Reading Time: 2 minutes Flora made all of its recipes vegan in 2019, then reversed the decision. Credit: Flora
Reading Time: 2 minutes

Global spread company Upfield has announced all of its brands will be fully plant-based by 2025. Upfield operates in more than 95 countries and owns around 15 brands, including Flora, ProActiv, Becel, Elmlea, Bertolli, and Violife. 

Upfield’s roots trace back 150 years, when the inventor of margarine sold the patent to Upfield’s predecessor, Jurgens, in 1871.

The company has increasingly explored the plant-based food space since then. In 2016, its popular Flora brand launched a dairy-free spread. Three years later, it announced it was updating its whole Flora line to be vegan. 

The following year, however, Upfield added dairy buttermilk back into its Flora Buttery recipe, claiming that shoppers preferred ‘the familiar taste profile’. 

The move was met with backlash. A petition urging Upfield to reverse the decision garnered 20,000 signatures. 

Plant-based commitment

Now, Upfield has confirmed that all of its brands’ products will be plant-based, citing sustainability as a key concern. 

The company’s first ESG report outlines a roadmap to ‘a better plant-based future’. In it, Upfield says that plant-based margarines and spreads come with a 70 percent smaller ‘climate impact’ than dairy butter.

Further, plant-based margarines require less than half the water and less than two-thirds of the land used for dairy butter production, it says.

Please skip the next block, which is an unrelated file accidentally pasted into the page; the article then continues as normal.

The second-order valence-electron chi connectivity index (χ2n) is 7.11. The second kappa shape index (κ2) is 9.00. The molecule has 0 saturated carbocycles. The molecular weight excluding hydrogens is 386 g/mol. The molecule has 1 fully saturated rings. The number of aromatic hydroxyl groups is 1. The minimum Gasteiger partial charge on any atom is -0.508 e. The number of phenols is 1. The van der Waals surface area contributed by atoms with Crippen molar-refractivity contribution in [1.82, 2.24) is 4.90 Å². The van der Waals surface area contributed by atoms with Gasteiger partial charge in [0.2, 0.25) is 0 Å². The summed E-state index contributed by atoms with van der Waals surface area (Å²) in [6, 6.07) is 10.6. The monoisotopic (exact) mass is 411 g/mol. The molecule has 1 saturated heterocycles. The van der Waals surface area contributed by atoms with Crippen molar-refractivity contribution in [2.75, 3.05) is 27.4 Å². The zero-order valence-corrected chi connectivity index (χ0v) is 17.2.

And in 2020, consumers saved more than 6 million tonnes of CO2-equivalent by purchasing Upfield’s plant-based spreads over dairy. 

“Plants are fundamental to our future, as the world pivots today toward a more sustainable, natural, healthy and equitable food system for tomorrow. People around the world are embracing plant-based foods for health, sustainability and ethical reasons,” the company writes in its A Better Plant-Based Future Policy Position

Upfield adds that it has the ‘responsibility’ to support the ‘transformation’ of the food system, for the good of the planet and health of future generations. 

“We do this because it’s not only what consumers and stakeholders expect of us, but because it is the right thing to do,” Upfield adds.

Alongside its plant-based commitments, Upfield wants to achieve carbon neutrality by 2030. It has pledged to halve its waste and remove 95 percent of plastic from all of its packaging before the end of the decade. 

Further, Upfield aims to build a network of five million plant-based chefs, and enhance the livelihoods of 100,000 small holders and plant-based entrepreneurs. 

Jemima Webber

Jemima is a News Writer for Plant Based News. She was previously Senior Editor at LIVEKINDLY, and is currently studying a Bachelor of Psychological Science.